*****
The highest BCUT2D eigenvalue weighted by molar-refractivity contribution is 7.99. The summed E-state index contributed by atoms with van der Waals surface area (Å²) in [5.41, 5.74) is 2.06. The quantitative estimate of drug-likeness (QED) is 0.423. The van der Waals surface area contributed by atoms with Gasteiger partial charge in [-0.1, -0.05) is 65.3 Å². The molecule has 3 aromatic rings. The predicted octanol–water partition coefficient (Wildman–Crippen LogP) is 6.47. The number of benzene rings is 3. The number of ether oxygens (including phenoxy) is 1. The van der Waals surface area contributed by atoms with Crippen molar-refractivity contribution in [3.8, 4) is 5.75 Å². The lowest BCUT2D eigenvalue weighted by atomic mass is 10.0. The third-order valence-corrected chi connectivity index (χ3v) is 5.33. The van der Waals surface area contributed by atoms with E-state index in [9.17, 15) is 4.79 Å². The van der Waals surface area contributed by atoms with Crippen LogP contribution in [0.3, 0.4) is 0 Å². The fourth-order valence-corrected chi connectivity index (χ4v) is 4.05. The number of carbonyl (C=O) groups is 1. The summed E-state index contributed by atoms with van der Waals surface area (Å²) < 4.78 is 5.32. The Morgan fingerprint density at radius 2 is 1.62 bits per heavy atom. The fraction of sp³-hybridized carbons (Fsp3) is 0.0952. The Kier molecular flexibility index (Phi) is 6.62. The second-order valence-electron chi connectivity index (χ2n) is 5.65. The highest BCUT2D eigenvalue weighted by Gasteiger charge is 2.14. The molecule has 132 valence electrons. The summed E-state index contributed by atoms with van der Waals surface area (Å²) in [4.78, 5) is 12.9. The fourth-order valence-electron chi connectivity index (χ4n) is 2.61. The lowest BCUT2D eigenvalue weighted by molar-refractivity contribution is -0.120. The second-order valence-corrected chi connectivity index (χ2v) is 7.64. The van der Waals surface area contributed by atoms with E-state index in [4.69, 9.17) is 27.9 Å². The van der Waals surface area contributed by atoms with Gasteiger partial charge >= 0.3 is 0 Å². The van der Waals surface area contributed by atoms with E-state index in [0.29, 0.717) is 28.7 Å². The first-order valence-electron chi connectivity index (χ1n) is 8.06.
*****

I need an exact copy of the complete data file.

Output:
The highest BCUT2D eigenvalue weighted by molar-refractivity contribution is 7.99. The summed E-state index contributed by atoms with van der Waals surface area (Å²) in [5.41, 5.74) is 2.06. The quantitative estimate of drug-likeness (QED) is 0.423. The van der Waals surface area contributed by atoms with Gasteiger partial charge in [-0.1, -0.05) is 65.3 Å². The molecule has 3 aromatic rings. The predicted octanol–water partition coefficient (Wildman–Crippen LogP) is 6.47. The number of benzene rings is 3. The number of ether oxygens (including phenoxy) is 1. The van der Waals surface area contributed by atoms with Crippen molar-refractivity contribution in [3.8, 4) is 5.75 Å². The lowest BCUT2D eigenvalue weighted by atomic mass is 10.0. The third-order valence-corrected chi connectivity index (χ3v) is 5.33. The van der Waals surface area contributed by atoms with E-state index in [9.17, 15) is 4.79 Å². The van der Waals surface area contributed by atoms with Crippen LogP contribution in [0.3, 0.4) is 0 Å². The fourth-order valence-corrected chi connectivity index (χ4v) is 4.05. The number of carbonyl (C=O) groups is 1. The summed E-state index contributed by atoms with van der Waals surface area (Å²) < 4.78 is 5.32. The Morgan fingerprint density at radius 2 is 1.62 bits per heavy atom. The fraction of sp³-hybridized carbons (Fsp3) is 0.0952. The Kier molecular flexibility index (Phi) is 6.62. The second-order valence-electron chi connectivity index (χ2n) is 5.65. The highest BCUT2D eigenvalue weighted by Gasteiger charge is 2.14. The molecule has 132 valence electrons. The summed E-state index contributed by atoms with van der Waals surface area (Å²) in [4.78, 5) is 12.9. The fourth-order valence-electron chi connectivity index (χ4n) is 2.61. The lowest BCUT2D eigenvalue weighted by molar-refractivity contribution is -0.120. The second-order valence-corrected chi connectivity index (χ2v) is 7.64. The van der Waals surface area contributed by atoms with E-state index in [4.69, 9.17) is 27.9 Å². The van der Waals surface area contributed by atoms with Gasteiger partial charge >= 0.3 is 0 Å². The van der Waals surface area contributed by atoms with E-state index in [0.29, 0.717) is 28.7 Å². The first-order valence-electron chi connectivity index (χ1n) is 8.06.